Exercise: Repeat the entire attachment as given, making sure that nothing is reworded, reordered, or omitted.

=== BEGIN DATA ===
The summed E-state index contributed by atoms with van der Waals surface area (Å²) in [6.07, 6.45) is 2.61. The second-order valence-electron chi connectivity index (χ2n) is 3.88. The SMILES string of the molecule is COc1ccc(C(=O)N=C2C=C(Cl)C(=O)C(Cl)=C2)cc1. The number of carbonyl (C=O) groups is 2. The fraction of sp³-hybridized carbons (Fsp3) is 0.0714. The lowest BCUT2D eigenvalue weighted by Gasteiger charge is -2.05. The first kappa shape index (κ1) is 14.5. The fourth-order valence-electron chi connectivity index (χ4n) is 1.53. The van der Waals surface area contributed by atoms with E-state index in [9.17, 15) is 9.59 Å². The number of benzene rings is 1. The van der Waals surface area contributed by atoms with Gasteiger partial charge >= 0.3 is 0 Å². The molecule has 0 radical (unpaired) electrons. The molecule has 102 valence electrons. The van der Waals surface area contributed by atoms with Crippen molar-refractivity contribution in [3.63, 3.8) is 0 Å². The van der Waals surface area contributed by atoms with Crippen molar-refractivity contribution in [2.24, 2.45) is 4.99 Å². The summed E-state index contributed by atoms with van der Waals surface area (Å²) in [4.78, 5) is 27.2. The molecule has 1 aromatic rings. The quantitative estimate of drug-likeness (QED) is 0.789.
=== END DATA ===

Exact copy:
The summed E-state index contributed by atoms with van der Waals surface area (Å²) in [6.07, 6.45) is 2.61. The second-order valence-electron chi connectivity index (χ2n) is 3.88. The SMILES string of the molecule is COc1ccc(C(=O)N=C2C=C(Cl)C(=O)C(Cl)=C2)cc1. The number of carbonyl (C=O) groups is 2. The fraction of sp³-hybridized carbons (Fsp3) is 0.0714. The lowest BCUT2D eigenvalue weighted by Gasteiger charge is -2.05. The first kappa shape index (κ1) is 14.5. The fourth-order valence-electron chi connectivity index (χ4n) is 1.53. The van der Waals surface area contributed by atoms with E-state index in [9.17, 15) is 9.59 Å². The number of benzene rings is 1. The van der Waals surface area contributed by atoms with Gasteiger partial charge >= 0.3 is 0 Å². The molecule has 0 radical (unpaired) electrons. The molecule has 102 valence electrons. The van der Waals surface area contributed by atoms with Crippen molar-refractivity contribution in [3.63, 3.8) is 0 Å². The van der Waals surface area contributed by atoms with Crippen molar-refractivity contribution in [2.24, 2.45) is 4.99 Å². The summed E-state index contributed by atoms with van der Waals surface area (Å²) in [4.78, 5) is 27.2. The molecule has 1 aromatic rings. The quantitative estimate of drug-likeness (QED) is 0.789.